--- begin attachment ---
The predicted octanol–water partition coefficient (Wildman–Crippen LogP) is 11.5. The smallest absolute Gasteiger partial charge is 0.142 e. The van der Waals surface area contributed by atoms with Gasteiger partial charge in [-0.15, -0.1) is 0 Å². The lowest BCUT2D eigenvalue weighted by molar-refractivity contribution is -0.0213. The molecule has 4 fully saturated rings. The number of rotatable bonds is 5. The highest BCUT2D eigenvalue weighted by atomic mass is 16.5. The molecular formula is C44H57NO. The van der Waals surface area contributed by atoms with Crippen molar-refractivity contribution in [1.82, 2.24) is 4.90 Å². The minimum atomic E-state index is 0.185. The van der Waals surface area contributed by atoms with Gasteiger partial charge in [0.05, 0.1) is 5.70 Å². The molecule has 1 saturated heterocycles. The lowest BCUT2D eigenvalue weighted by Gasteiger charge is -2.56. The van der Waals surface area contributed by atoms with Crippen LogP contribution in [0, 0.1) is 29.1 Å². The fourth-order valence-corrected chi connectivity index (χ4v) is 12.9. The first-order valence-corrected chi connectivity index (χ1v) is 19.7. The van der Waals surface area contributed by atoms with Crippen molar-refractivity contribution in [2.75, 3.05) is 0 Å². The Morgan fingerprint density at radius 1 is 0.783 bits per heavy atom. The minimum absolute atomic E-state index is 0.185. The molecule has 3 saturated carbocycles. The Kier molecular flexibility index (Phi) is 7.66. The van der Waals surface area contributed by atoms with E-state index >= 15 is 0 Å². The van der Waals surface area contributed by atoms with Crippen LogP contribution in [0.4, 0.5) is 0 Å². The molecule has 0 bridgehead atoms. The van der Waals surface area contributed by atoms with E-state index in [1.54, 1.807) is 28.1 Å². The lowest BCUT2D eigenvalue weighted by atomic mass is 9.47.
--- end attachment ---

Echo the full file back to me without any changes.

The predicted octanol–water partition coefficient (Wildman–Crippen LogP) is 11.5. The smallest absolute Gasteiger partial charge is 0.142 e. The van der Waals surface area contributed by atoms with Gasteiger partial charge in [-0.15, -0.1) is 0 Å². The lowest BCUT2D eigenvalue weighted by molar-refractivity contribution is -0.0213. The molecule has 4 fully saturated rings. The number of rotatable bonds is 5. The highest BCUT2D eigenvalue weighted by atomic mass is 16.5. The molecular formula is C44H57NO. The van der Waals surface area contributed by atoms with Crippen molar-refractivity contribution in [1.82, 2.24) is 4.90 Å². The minimum atomic E-state index is 0.185. The van der Waals surface area contributed by atoms with Gasteiger partial charge in [0.05, 0.1) is 5.70 Å². The molecule has 1 saturated heterocycles. The lowest BCUT2D eigenvalue weighted by Gasteiger charge is -2.56. The van der Waals surface area contributed by atoms with Crippen LogP contribution in [0, 0.1) is 29.1 Å². The fourth-order valence-corrected chi connectivity index (χ4v) is 12.9. The first-order valence-corrected chi connectivity index (χ1v) is 19.7. The van der Waals surface area contributed by atoms with Crippen molar-refractivity contribution in [2.75, 3.05) is 0 Å². The Morgan fingerprint density at radius 1 is 0.783 bits per heavy atom. The minimum absolute atomic E-state index is 0.185. The molecule has 3 saturated carbocycles. The Kier molecular flexibility index (Phi) is 7.66. The van der Waals surface area contributed by atoms with E-state index >= 15 is 0 Å². The van der Waals surface area contributed by atoms with Crippen LogP contribution in [0.4, 0.5) is 0 Å². The molecule has 0 bridgehead atoms. The van der Waals surface area contributed by atoms with E-state index in [1.54, 1.807) is 28.1 Å². The lowest BCUT2D eigenvalue weighted by atomic mass is 9.47.